Google wants to start in 2016 warning of any non-HTTPS site in Chrome show

Jan

29

2016

Google is working to make Chrome standard to indicate which sites offer encrypted connection. At sites without https connection, the browser displays a warning red cross next to the URL. Early this year, the function must be in the browser.

In a presentation at the Usenix Enigma security conference in San Francisco sent Chris Palmer, security engineer at Google, a picture of the New York Times Web site, where the red cross next to see the URL was, with the promise of more to come is. His colleague Parisa Tabriz let them know: “Http, we’re working to show what you are: not safe.” By default, Chrome shows a blank page at http sites, but Google wants to get rid of this “neutral” icon.

The plan to sites that do not support HTTPS connection as ‘not safe’ to indicate in Chrome is not new: it was the end of 2014 already announced, with the promise that there would be a transition plan in 2015. Then it was quiet until the end of 2015 Palmer announced that the aim was to the early 2016 run, with a reference to a blog post that is that eventually there should remain two statements about: safe and not safe. Last week it was the aim set out in the list of issues Chromium, which indicates that the warning is indeed on its way to integration into the browser.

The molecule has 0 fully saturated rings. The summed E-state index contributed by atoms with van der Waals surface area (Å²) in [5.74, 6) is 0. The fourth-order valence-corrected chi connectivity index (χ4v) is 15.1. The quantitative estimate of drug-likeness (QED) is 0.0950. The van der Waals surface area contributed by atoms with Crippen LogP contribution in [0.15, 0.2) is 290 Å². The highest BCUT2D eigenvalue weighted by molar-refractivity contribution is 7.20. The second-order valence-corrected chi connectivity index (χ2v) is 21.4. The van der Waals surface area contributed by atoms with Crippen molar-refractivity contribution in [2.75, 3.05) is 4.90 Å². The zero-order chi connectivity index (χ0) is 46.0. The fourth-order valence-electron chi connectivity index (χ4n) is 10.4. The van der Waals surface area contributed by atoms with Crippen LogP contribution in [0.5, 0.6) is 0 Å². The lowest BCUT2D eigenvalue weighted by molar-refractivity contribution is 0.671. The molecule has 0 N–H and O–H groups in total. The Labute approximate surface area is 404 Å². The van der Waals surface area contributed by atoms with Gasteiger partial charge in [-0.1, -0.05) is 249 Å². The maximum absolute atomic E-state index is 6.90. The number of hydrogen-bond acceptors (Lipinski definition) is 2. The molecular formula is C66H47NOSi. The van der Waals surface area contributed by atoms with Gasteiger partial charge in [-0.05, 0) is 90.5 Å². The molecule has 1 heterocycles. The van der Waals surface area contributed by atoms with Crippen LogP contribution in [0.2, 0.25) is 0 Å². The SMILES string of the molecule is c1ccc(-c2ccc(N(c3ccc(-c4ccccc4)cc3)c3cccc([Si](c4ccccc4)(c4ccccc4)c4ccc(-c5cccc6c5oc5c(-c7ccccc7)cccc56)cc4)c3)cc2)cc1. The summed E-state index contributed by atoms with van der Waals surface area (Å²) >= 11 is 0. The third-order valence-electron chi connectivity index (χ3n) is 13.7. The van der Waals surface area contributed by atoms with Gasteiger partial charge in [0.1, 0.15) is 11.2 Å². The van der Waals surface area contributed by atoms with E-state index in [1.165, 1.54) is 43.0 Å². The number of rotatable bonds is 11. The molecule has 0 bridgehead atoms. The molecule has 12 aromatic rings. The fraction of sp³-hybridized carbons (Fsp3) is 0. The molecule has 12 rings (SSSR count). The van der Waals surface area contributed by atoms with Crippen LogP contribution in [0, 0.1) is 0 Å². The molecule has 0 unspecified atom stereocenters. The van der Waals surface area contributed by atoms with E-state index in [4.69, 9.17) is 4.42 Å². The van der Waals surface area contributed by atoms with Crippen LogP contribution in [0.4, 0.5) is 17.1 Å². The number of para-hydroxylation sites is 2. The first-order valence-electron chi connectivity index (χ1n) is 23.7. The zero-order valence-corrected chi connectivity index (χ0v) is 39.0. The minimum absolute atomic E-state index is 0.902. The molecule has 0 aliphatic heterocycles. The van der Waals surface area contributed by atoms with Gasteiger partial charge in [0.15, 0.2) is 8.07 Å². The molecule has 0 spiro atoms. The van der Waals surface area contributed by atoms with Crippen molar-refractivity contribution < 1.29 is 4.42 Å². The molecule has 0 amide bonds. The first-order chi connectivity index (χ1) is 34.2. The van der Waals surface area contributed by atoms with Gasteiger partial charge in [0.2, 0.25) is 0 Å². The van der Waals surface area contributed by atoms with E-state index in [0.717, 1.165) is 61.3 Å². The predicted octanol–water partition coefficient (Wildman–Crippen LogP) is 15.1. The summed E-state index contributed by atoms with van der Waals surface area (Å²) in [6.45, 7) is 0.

Moreover, the functionality to enable more than half a year manually in Chrome by via chrome: // flags select “Unsecured start point mark not to be safe.”

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